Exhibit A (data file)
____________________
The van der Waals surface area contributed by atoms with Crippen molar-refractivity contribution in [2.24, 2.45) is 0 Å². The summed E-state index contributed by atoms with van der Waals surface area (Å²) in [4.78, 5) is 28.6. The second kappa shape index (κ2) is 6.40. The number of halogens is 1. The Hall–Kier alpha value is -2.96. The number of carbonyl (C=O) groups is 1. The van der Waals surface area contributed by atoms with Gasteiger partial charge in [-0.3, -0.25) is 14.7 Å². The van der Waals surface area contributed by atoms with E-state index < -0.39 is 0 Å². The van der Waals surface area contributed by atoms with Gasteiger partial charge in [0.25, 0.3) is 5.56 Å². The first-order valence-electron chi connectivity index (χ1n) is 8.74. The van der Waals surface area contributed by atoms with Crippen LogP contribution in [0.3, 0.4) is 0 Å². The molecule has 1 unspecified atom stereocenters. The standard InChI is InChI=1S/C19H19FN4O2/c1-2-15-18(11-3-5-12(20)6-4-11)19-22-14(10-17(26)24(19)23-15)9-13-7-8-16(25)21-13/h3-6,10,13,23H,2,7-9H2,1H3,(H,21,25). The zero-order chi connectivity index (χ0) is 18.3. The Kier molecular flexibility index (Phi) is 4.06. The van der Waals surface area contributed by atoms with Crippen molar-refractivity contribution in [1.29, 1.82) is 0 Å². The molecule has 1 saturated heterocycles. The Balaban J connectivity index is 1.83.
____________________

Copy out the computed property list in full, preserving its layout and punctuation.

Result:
The van der Waals surface area contributed by atoms with Crippen molar-refractivity contribution in [2.24, 2.45) is 0 Å². The summed E-state index contributed by atoms with van der Waals surface area (Å²) in [4.78, 5) is 28.6. The second kappa shape index (κ2) is 6.40. The number of halogens is 1. The Hall–Kier alpha value is -2.96. The number of carbonyl (C=O) groups is 1. The van der Waals surface area contributed by atoms with Gasteiger partial charge in [-0.3, -0.25) is 14.7 Å². The van der Waals surface area contributed by atoms with E-state index < -0.39 is 0 Å². The van der Waals surface area contributed by atoms with Gasteiger partial charge in [0.25, 0.3) is 5.56 Å². The first-order valence-electron chi connectivity index (χ1n) is 8.74. The van der Waals surface area contributed by atoms with Crippen LogP contribution in [0.3, 0.4) is 0 Å². The molecule has 1 unspecified atom stereocenters. The standard InChI is InChI=1S/C19H19FN4O2/c1-2-15-18(11-3-5-12(20)6-4-11)19-22-14(10-17(26)24(19)23-15)9-13-7-8-16(25)21-13/h3-6,10,13,23H,2,7-9H2,1H3,(H,21,25). The zero-order chi connectivity index (χ0) is 18.3. The Kier molecular flexibility index (Phi) is 4.06. The van der Waals surface area contributed by atoms with Crippen molar-refractivity contribution in [1.29, 1.82) is 0 Å². The molecule has 1 saturated heterocycles. The Balaban J connectivity index is 1.83.